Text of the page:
Benjamin Franklin Representative selections, with introduction, bibliograpy, and notes

By Benjamin Franklin

Page 317

R. SAUNDERS.



A MEDITATION ON A QUART MUGG[27]

[From the _Pennsylvania Gazette_, July 19, 1733.]

Wretched, miserable, and unhappy Mug! I pity thy luckless Lot, I
commiserate thy Misfortunes, thy Griefs fill me with Compassion, and
because of thee are Tears made frequently to burst from my Eyes.

How often have I seen him compell'd to hold up his Handle at the Bar,
for no other Crime than that of being empty; then snatch'd away by a
surly Officer, and plung'd suddenly into a Tub of cold Water: Sad
Spectacle, and Emblem of human Penury, oppress'd by arbitrary Power! How
often is he hurry'd down into a dismal Vault, sent up fully laden in a
cold Sweat, and by a rude Hand thrust into the Fire! How often have I
seen it obliged to undergo the Indignities of a dirty Wench; to have
melting Candles dropt on its naked Sides, and sometimes in its Mouth, to
risque being broken into a thousand Pieces, for Actions which itself was
not guilty of! How often is he forced into the Company of boisterous
Sots, who lay all their nonsence, Noise, profane Swearing, Cursing, and
Quarreling, on the harmless Mug, which speaks not a Word! They overset
him, maim him, and sometimes turn him to Arms offensive or defensive, as
they please; when of himself he would not be of either Party, but would
as willingly stand still. Alas! what Power, or Place, is provided, where
this poor Mug, this unpitied Slave, can have Redress of his Wrongs and
Sufferings? Or where shall he have a Word of Praise bestow'd on him for
his Well doings, and faithful Services? If he prove of a large size, his
Owner curses him, and says he will devour more than he'll earn: If his
Size be small, those whom his Master appoints him to serve will curse
him as much, and perhaps threaten him with the Inquisition of the
Standard. Poor Mug, unfortunate is thy Condition! Of thy self thou
wouldst do no Harm, but much Harm is done with thee! Thou art accused of
many Mischiefs; thou art said to administer Drunkenness, Poison, and
broken Heads: But none praise thee for the good Things thou yieldest!
Shouldest thou produce double Beer, nappy Ale, stallcop Cyder, or Cyder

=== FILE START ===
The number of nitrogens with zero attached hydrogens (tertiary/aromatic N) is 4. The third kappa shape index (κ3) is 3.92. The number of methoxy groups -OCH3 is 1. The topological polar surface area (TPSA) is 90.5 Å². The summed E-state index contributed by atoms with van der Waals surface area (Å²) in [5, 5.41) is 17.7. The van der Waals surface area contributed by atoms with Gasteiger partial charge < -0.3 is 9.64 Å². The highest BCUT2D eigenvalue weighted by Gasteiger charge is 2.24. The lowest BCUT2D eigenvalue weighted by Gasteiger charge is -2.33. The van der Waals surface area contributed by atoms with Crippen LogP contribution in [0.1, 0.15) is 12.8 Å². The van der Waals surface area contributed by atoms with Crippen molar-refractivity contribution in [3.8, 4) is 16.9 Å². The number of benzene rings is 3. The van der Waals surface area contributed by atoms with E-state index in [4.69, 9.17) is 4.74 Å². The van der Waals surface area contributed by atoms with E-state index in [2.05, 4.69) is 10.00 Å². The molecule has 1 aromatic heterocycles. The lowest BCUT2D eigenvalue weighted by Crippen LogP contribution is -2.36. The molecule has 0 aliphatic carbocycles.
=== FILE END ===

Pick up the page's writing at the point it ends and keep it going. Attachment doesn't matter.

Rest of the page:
mull'd, fine Punch, or cordial Tiff; yet for all these

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Text Comparison with Franklin's Way to Wealth; or, "Poor Richard Improved"

Page 0
" Published by W.
Page 1
coloured 1 6 Portraits of Curious Characters in London, &c.
Page 2
We are taxed twice as much by our idleness, three times as much by our pride, and four times as much by our folly; and from these taxes the commissioners cannot ease or deliver us by allowing an abatement.
Page 3
" Let us then up and be doing, and doing to the purpose: so by diligence shall we do more with less perplexity.
Page 4
'But with our industry we must likewise be steady, settled, and careful, and oversee our own affairs with our own eyes, and not trust too much to others: for, as Poor Richard says, "I never saw an oft-removed tree, Nor yet an oft-removed family, That throve so well as those that settled be.
Page 5
" "If you would be wealthy, think of saving, as well as of getting.
Page 6
Many a one, for the sake of finery on the back, have gone with a hungry belly, and half starved their families; "Silks and satins, scarlet and velvets, put out the kitchen fire," as Poor Richard says.
Page 7
" [Illustration: Published by W.
Page 8
yet you are about to put yourself under that tyranny, when you run in debt for such dress! Your creditor has authority, at his pleasure, to deprive you of your liberty, by confining you in gaol for life, or by selling you for a servant, if you should not be able to pay him.
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and T.